First, it needs to be said, yet again, that Olympic Weightlifting is the coolest sport on the planet. Yes, I said, the planet. Maybe not in your world, but it certainly is in mine. It’s beautiful and powerful, fast, precise and aggressive. It’s technical and intelligent. It’s everything I aspire to be. I’ve also found that girls with great snatches are very popular among certain crowds.
So, I had a 5 pound PR (personal record) the other day doing a Snatch Balance at 120#. What is a snatch balance, you ask? Well, I will tell you. But for all you non-lifters, I should first tell you what a snatch is. It is quite simply, the most awesome lift EVER. Okay, that’s my definition. Here’s the technical one:
“The snatch is the first of two lifts contested in Olympic Weightlifting in which the barbell is lifted from the floor to overhead in a single movement. With it’s unparalleled speed and extensive range of motion, it epitomizes mechanical power – the performance of maximal work in minimal time – as well as technical precision.” – Greg Everett, Olympic Weightlifting, A Complete Guide for Coaches and Athletes, 2nd Ed.
See, I told you. . . It’s the most awesome lift EVER. I mean, if you can snatch, you’re cooler than sliced bread. Seriously. Doesn’t it make you want to pick up a barbell and learn to snatch? Well, actually you’ll have to start with PVC to learn the elements of the lift. But that’s a topic for another day.
Today we are talking snatch balance. It is a part of the Snatch Balance Series which includes the pressing snatch balance, the heaving snatch balance and the snatch balance.
The Snatch Balance Series
"The series of snatch balance exercise adds dynamic entry into the (receiving) position with increasing complexity and speed in order to better prepare the athlete to receive the snatch successfully.” – Greg Everett, Olympic Weightlifting, A Complete Guide for Coaches and Athletes, 2nd Ed.
And don’t we all want to receive the snatch successfully? I know I do! So what do I do to achieve this glorious skill? I practice. I practice a lot. I tape my lifts. I watch them back in slow motion. I watch for what I did right -- seeing if I hit the different positions properly. Sometimes I am happy with what I see. More often I see things that need work.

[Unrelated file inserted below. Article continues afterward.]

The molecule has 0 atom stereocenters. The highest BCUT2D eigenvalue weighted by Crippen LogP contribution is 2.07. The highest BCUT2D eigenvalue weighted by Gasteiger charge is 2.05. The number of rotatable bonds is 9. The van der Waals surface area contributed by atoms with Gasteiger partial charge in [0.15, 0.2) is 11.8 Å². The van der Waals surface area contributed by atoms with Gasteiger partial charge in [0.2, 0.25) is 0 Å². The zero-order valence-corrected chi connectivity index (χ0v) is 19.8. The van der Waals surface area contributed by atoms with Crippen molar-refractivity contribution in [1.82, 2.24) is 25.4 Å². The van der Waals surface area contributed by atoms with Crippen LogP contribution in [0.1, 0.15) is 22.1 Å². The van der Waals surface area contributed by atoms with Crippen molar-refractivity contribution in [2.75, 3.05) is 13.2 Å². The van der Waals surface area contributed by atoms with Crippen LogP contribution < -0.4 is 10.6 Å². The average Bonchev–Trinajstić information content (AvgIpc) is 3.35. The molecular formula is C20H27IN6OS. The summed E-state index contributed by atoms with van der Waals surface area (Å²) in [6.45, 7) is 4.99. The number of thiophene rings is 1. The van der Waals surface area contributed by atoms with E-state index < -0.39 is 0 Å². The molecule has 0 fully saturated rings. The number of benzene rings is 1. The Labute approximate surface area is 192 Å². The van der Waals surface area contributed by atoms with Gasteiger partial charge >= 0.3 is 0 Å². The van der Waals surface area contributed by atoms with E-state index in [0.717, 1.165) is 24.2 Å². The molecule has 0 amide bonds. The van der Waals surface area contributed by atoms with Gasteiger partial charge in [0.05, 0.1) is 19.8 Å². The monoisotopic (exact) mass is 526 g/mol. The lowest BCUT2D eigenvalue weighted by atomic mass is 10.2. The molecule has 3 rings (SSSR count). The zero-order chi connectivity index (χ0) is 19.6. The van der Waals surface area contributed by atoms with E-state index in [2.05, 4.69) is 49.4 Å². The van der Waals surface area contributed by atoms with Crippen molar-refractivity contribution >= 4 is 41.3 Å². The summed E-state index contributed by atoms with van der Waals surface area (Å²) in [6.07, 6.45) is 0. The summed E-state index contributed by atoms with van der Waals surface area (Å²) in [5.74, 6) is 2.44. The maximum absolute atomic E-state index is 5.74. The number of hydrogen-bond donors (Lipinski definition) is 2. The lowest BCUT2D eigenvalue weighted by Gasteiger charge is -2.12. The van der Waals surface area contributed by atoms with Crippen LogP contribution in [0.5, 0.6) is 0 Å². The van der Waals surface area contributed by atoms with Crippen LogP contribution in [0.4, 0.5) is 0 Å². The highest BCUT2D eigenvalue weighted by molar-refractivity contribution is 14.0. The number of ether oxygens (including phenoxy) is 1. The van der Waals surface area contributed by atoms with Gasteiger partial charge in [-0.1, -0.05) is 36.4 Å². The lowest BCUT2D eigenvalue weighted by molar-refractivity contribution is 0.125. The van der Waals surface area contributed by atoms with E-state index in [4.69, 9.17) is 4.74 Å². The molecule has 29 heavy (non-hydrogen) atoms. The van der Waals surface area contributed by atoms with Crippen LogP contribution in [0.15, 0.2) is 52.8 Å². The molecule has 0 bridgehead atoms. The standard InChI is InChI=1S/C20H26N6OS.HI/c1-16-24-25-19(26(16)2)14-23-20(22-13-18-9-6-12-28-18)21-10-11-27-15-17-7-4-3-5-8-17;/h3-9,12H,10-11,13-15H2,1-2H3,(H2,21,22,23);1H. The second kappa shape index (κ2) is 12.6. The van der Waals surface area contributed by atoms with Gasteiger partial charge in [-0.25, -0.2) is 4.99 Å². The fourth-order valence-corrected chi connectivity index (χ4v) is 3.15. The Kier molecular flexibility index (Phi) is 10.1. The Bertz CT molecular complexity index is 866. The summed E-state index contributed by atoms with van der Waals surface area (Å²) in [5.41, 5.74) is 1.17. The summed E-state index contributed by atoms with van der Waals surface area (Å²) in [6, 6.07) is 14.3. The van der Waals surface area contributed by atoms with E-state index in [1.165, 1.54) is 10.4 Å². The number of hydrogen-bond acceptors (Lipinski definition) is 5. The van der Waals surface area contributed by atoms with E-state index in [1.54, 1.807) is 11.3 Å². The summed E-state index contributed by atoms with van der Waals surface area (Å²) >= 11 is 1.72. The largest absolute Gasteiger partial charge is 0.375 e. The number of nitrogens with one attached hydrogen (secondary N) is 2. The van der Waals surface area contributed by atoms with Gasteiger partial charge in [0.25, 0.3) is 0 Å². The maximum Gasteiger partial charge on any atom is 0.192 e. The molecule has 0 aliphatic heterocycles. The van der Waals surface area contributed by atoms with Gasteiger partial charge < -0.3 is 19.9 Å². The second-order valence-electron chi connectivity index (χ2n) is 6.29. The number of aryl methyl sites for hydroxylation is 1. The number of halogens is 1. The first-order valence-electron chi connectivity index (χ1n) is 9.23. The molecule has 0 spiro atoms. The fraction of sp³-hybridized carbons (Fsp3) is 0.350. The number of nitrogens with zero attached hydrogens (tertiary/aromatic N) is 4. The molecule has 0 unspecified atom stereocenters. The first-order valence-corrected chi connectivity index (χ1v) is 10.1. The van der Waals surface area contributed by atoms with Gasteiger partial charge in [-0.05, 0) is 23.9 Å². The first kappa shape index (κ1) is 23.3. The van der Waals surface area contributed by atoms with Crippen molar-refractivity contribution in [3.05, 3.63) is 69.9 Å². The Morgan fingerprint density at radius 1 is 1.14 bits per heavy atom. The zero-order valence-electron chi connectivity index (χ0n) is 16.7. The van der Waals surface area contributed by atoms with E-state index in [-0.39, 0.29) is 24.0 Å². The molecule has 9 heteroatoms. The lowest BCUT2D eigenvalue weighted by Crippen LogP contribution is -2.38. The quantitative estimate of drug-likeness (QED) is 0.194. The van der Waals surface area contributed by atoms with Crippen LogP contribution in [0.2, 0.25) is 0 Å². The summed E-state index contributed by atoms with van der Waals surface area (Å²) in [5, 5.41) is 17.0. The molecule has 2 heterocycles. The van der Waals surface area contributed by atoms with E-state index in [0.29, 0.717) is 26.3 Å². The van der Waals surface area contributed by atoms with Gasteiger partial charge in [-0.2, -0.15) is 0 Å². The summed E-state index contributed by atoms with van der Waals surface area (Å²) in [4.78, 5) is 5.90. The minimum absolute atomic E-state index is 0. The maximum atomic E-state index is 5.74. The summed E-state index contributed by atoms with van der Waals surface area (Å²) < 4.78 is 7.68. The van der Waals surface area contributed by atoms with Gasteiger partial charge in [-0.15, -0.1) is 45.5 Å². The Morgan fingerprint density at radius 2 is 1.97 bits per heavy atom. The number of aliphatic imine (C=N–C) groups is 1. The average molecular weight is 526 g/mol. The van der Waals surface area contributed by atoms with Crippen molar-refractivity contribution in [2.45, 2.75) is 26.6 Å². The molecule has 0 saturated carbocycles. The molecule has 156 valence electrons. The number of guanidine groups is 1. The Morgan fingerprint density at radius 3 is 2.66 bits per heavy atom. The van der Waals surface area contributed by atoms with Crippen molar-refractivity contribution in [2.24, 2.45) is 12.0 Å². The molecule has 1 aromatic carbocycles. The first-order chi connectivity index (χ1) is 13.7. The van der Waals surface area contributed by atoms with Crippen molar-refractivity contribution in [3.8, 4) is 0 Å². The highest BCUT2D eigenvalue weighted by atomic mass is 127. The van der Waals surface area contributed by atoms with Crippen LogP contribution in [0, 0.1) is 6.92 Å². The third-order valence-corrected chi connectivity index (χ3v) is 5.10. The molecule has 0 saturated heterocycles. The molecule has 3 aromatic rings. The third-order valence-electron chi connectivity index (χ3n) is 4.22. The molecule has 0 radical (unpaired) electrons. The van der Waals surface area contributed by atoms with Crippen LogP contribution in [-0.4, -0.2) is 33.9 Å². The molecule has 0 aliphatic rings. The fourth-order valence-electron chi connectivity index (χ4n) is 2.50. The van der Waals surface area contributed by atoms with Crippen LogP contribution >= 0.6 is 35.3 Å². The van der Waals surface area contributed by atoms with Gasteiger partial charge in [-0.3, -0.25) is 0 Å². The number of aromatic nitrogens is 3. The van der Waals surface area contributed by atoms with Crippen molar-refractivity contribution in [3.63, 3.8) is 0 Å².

Today for example, I was snatching with a light weight, just working on technique. Oh jeez. Today my snatch was ugly. U-G-L-Y. But that’s what also makes lifting so dang wonderful. You’re never done. There is always something to work on. Get better at. It is a constant challenge. And hey, in all honesty, the things we want most in life, sometimes present challenges, right?
So this brings us to the snatch balance. It’s a skills transfer exercise and a great training tool. Here’s why:
The Snatch Balance
The snatch balance “is an aggressive exercise and demands maximal speed and effort,” -- Greg Everett
I quote him a lot. He’s much smarter about this stuff than I am. He is Catalyst Athletics @ http://www.cathletics.com, a great Olympic weightlifting website. He’s also married to Aimee Anaya Everett, my lifting idol. Anyway, what and how does this lift translate to the actual snatch? What does this movement teach us?
It teaches us proper foot transition and speed, and increases strength and confidence – all very important things when weightlifting. The lift begins with the bar behind the neck, on the shoulders in the snatch grip. Feet begin in the pulling position. The athlete will dip and drive the bar overhead while quickly dropping and transitioning the feet into the receiving position. The finish looks like an overhead squat. When you get proficient at this movement, you should be able to snatch balance significantly more weight that you can actually snatch. I don’t know if I could claim to be “proficient” at this movement, but my experience has proven this statement correct. My 1RM snatch is 100#. So yes, I snatch balance significantly more than I snatch.
I can snatch balance 120#. And that is so awesome. Until I can snatch balance 130#.